Monday, March 26, 2007

A rare bird

I suspect the bird had been dead for several days. Long enough, at least, for it to have attracted a steady stream of ants, staking their morbid claim to the little mound of flesh and feathers in the gutter. I’m not sure which neighborhood child found it first, but soon there was a stream of them as well, congregating around the most exciting thing to show up in the cul-de-sac for months. Ethan, my oldest and also the resident bird lover, leaned in to took a closer look. “A female robin,” he said with a note of regret.

With the kind of passion for a CAUSE that only a pack of children could produce, they began planning for the robin’s funeral. There was no question of leaving it in the gutter. The bird, who had by now acquired a name (Birdie) and the status of a fallen war hero, deserved a more dignified fate than that. Nature had thrown a child-sized tragedy into their path and only they could make it right. The grownups were too tall to have seen the bird lying there, too busy to do anything about it, and too grownup to care.

The kids formed an ad-hoc committee, made the arrangements and collected the supplies, slowed down only by periodic snack breaks and heated debates over the various earth-shatteringly important details. Ethan carefully scooped the robin up with a shovel, ceremoniously slid her body in a coffin (an empty potato salad tub) and sealed it tightly with a generous wrapping of masking tape.

Had Ethan’s older friends been around, I’m guessing he may have felt too self-conscious to participate – the need for “coolness” winning out over his genuine sense of sympathy for the bird and the excitement of the moment. But in the eyes of his younger brothers and their friends, he was the leader, the mission commander, and the holder of the answers and the shovel. He conducted the funeral ceremony where each child took turns offering a few dramatic words in honor of the dear departed. I offered to walk down with them to an open field where they could bury the coffin.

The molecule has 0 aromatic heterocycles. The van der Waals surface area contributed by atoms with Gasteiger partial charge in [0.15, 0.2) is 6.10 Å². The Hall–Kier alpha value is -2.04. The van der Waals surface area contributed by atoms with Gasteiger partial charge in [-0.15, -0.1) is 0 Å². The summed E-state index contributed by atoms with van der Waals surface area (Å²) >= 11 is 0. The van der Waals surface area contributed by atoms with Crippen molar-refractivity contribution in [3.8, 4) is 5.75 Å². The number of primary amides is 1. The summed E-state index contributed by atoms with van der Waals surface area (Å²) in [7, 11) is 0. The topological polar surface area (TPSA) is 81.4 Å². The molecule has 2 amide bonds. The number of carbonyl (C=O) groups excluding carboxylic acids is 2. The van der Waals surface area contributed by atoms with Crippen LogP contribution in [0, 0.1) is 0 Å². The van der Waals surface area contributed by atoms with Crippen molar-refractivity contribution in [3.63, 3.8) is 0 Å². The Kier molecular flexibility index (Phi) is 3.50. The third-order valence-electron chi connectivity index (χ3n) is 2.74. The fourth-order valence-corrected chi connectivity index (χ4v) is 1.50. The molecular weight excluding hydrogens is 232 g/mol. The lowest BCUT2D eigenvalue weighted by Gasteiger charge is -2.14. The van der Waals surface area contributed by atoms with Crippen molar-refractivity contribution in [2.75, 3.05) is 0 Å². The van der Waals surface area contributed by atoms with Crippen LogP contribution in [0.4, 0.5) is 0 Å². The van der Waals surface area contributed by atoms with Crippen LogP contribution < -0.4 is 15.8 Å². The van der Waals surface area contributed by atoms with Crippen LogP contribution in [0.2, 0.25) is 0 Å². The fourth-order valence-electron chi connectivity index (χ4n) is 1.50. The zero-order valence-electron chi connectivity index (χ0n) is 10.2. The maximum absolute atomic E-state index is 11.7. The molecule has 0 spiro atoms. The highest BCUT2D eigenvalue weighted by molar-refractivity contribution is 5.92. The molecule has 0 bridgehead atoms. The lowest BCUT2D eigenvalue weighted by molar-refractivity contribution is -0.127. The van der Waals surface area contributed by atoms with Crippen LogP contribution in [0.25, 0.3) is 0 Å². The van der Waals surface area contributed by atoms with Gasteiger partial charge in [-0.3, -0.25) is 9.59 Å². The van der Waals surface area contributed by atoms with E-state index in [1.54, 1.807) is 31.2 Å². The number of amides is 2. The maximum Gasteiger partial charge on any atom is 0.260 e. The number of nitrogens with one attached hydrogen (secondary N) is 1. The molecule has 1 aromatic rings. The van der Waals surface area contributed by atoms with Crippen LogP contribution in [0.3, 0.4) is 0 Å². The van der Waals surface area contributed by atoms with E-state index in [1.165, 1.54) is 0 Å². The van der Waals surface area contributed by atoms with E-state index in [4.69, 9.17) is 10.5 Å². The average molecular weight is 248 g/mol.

We formed a solemn procession: kids with shovels, a few on bikes, the hearse (a red Radio-Flyer edition) and one mom, with baby in stroller, pulling up the rear. Later, when I told the story to my neighbor, I had a hard time describing the scene. Was it funny? Was it sad? Were my emotions just stirred up from remembering similar missions of mercy from my own childhood? How is it that as I watched them dig the hole and put the bird to rest I was both amused by the absurd drama of it all and envious at the same time? “It’s too bad you didn’t have your camera” said my neighbor. “You could have videotaped the whole thing.”

I’m glad I didn’t have my camera. I think for good reason people don’t typically film funerals and interment ceremonies – something about reverence for the dead and respect for the living. But I also know that recording the scene would have spoiled it. It touched me because it was real, spontaneous, unaffected. Had I pulled out the camera, the kids would have been performing, whether they knew it or not. For the sake of authentication, the moment would have lost all authenticity. Did you know that in order to paint, describe and catalog, in detail, the distinguishing characteristics of the birds of North America, John James Audubon had to shoot them first? One of his biographers wrote: "The rarer the bird, the more eagerly he pursued it, never apparently worrying that by killing it he might hasten the extinction of its kind." As the only adult guest at a burial for a dead bird, I learned a lesson that Audubon never understood: sometimes you should let the rare ones fly.

Harlequin Ducks by John James Audubon

13 comments:

Em said...